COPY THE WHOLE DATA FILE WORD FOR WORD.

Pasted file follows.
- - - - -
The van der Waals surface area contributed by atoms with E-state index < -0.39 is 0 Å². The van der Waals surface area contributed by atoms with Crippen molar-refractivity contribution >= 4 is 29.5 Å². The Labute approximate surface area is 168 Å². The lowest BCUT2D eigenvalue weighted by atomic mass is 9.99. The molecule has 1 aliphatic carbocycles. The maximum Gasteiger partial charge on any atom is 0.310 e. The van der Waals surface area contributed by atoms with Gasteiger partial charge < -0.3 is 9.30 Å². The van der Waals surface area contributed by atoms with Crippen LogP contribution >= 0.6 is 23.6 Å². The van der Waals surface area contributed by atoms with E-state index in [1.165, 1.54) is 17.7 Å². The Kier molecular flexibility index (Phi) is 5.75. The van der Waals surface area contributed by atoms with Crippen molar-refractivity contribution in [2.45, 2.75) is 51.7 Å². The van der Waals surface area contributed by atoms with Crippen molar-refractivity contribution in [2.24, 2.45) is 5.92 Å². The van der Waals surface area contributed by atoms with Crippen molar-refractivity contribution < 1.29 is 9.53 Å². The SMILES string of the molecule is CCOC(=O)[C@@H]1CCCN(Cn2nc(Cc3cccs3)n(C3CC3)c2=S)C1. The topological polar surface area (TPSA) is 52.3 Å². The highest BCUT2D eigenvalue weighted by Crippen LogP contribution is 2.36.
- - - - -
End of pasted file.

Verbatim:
The van der Waals surface area contributed by atoms with E-state index < -0.39 is 0 Å². The van der Waals surface area contributed by atoms with Crippen molar-refractivity contribution >= 4 is 29.5 Å². The Labute approximate surface area is 168 Å². The lowest BCUT2D eigenvalue weighted by atomic mass is 9.99. The molecule has 1 aliphatic carbocycles. The maximum Gasteiger partial charge on any atom is 0.310 e. The van der Waals surface area contributed by atoms with Gasteiger partial charge < -0.3 is 9.30 Å². The van der Waals surface area contributed by atoms with Crippen LogP contribution >= 0.6 is 23.6 Å². The van der Waals surface area contributed by atoms with E-state index in [1.165, 1.54) is 17.7 Å². The Kier molecular flexibility index (Phi) is 5.75. The van der Waals surface area contributed by atoms with Crippen molar-refractivity contribution in [2.45, 2.75) is 51.7 Å². The van der Waals surface area contributed by atoms with Crippen molar-refractivity contribution in [2.24, 2.45) is 5.92 Å². The van der Waals surface area contributed by atoms with Crippen molar-refractivity contribution < 1.29 is 9.53 Å². The SMILES string of the molecule is CCOC(=O)[C@@H]1CCCN(Cn2nc(Cc3cccs3)n(C3CC3)c2=S)C1. The topological polar surface area (TPSA) is 52.3 Å². The highest BCUT2D eigenvalue weighted by Crippen LogP contribution is 2.36.